Special relativity

Physics is the same for every perspective and the speed of light is constant

What is it?

This clip from Channel 4’s wonderful comedy Father Ted actually explains the basics of the Special Theory of Relativity (aka Special Relativity) quite nicely:

Special Relativity is all about frames of reference. In the clip, Father Ted explains to Dougal that the toy cows in his hands are ‘small, but the real ones out there are far away’.

Special Relativity takes things one step further to include motion. It states that everything is moving relative to everything else.

Let’s explain this with the help of the Red and Blue LEGO figures and the video (at the top of this post) . 

Blue is on the ground as Red flies by. Let’s say Red flies past at 30 mph. Blue would say Red is travelling at 30mph. Blue is right.

But from Red’s frame of reference (or perspective), Blue is travelling at 30 mph.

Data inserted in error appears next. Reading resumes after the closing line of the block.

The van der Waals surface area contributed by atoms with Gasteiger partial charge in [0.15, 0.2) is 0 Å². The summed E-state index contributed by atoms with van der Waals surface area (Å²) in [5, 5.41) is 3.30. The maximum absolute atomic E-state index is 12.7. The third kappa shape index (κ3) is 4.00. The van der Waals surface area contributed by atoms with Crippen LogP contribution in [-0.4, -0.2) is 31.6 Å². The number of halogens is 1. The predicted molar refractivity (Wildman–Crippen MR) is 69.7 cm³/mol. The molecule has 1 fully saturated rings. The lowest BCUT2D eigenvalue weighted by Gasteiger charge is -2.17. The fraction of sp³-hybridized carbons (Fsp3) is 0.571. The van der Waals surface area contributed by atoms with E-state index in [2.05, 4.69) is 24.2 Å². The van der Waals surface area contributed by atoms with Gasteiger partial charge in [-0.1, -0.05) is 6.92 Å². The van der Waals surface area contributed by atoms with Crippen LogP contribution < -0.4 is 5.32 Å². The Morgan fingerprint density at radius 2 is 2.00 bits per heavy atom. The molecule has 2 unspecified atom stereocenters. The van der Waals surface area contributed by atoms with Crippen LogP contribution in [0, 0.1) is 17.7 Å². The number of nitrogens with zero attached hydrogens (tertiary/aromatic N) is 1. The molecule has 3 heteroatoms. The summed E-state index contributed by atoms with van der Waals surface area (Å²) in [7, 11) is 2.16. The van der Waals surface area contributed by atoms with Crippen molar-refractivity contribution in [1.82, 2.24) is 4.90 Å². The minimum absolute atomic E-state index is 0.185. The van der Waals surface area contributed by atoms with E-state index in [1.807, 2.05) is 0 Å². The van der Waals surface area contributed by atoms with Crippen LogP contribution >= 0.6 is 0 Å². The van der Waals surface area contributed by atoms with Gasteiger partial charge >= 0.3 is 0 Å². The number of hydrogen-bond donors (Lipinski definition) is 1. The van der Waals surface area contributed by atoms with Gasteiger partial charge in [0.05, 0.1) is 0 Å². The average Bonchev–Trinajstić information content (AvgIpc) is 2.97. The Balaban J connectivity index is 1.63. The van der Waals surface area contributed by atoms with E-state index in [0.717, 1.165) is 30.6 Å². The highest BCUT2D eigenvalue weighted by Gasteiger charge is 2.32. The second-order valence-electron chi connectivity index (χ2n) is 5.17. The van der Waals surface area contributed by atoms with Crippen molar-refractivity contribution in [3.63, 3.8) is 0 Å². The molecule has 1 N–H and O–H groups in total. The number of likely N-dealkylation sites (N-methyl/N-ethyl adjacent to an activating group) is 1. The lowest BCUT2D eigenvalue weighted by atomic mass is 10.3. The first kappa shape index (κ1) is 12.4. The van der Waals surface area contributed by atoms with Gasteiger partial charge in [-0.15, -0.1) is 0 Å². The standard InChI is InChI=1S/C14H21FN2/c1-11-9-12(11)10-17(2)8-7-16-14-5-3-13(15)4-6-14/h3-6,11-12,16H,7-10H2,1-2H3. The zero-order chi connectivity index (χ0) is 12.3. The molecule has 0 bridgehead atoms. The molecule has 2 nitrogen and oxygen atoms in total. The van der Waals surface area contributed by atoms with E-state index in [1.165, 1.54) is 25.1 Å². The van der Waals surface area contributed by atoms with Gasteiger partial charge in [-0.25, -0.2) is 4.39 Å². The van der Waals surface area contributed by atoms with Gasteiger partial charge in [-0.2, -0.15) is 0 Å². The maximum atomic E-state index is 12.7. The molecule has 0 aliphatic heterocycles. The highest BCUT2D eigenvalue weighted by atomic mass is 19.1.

Under Special Relativity, Red is also right. Both frames of reference are correct. It could be that Red is moving at 30 mph or it could be that Blue (and the Earth and everything on it) is moving in the opposite direction at 30 mph.

But this rule only applies under certain special circumstances (hence, the name special relativity). This special circumstance is that you must be travelling at the same speed and in a straight line. Namely, you have to travel at a constant velocity. (Velocity describes both the speed and direction of travel.)

If you change your direction or speed, then special relativity no longer applies. But general relativity does (more on that in the next post).

Now, imagine your car is moving at close to the speed of light and turns on its headlights. What does that mean?

Would the light leaving the headlamps now be moving at a speed greater than the speed of light to the external observer?

No. 

Remember, everything is moving relative to one another. The Earth is moving, our galaxy is moving and the light is moving relative to your motion and that of the car.

The Special Theory of Relativity is based on two principles: